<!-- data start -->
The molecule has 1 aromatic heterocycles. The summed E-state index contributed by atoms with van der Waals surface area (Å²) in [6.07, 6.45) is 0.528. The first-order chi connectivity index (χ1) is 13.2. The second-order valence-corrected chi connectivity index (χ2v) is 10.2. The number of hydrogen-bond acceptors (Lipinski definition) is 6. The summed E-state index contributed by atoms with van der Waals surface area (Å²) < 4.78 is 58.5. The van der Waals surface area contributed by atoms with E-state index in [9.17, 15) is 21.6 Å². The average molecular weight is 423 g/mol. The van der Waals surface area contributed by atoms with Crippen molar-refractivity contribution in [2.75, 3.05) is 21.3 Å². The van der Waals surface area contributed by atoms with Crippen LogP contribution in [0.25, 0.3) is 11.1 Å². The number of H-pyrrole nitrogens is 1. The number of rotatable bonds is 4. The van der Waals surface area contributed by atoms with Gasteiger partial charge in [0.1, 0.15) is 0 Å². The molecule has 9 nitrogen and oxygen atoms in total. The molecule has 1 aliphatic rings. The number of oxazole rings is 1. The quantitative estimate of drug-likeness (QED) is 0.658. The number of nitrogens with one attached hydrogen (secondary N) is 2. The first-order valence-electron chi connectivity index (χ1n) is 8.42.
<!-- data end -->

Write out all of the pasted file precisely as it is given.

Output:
The molecule has 1 aromatic heterocycles. The summed E-state index contributed by atoms with van der Waals surface area (Å²) in [6.07, 6.45) is 0.528. The first-order chi connectivity index (χ1) is 13.2. The second-order valence-corrected chi connectivity index (χ2v) is 10.2. The number of hydrogen-bond acceptors (Lipinski definition) is 6. The summed E-state index contributed by atoms with van der Waals surface area (Å²) < 4.78 is 58.5. The van der Waals surface area contributed by atoms with E-state index in [9.17, 15) is 21.6 Å². The average molecular weight is 423 g/mol. The van der Waals surface area contributed by atoms with Crippen molar-refractivity contribution in [2.75, 3.05) is 21.3 Å². The van der Waals surface area contributed by atoms with Crippen LogP contribution in [0.25, 0.3) is 11.1 Å². The number of H-pyrrole nitrogens is 1. The number of rotatable bonds is 4. The van der Waals surface area contributed by atoms with Gasteiger partial charge in [0.1, 0.15) is 0 Å². The molecule has 9 nitrogen and oxygen atoms in total. The molecule has 1 aliphatic rings. The number of oxazole rings is 1. The quantitative estimate of drug-likeness (QED) is 0.658. The number of nitrogens with one attached hydrogen (secondary N) is 2. The first-order valence-electron chi connectivity index (χ1n) is 8.42.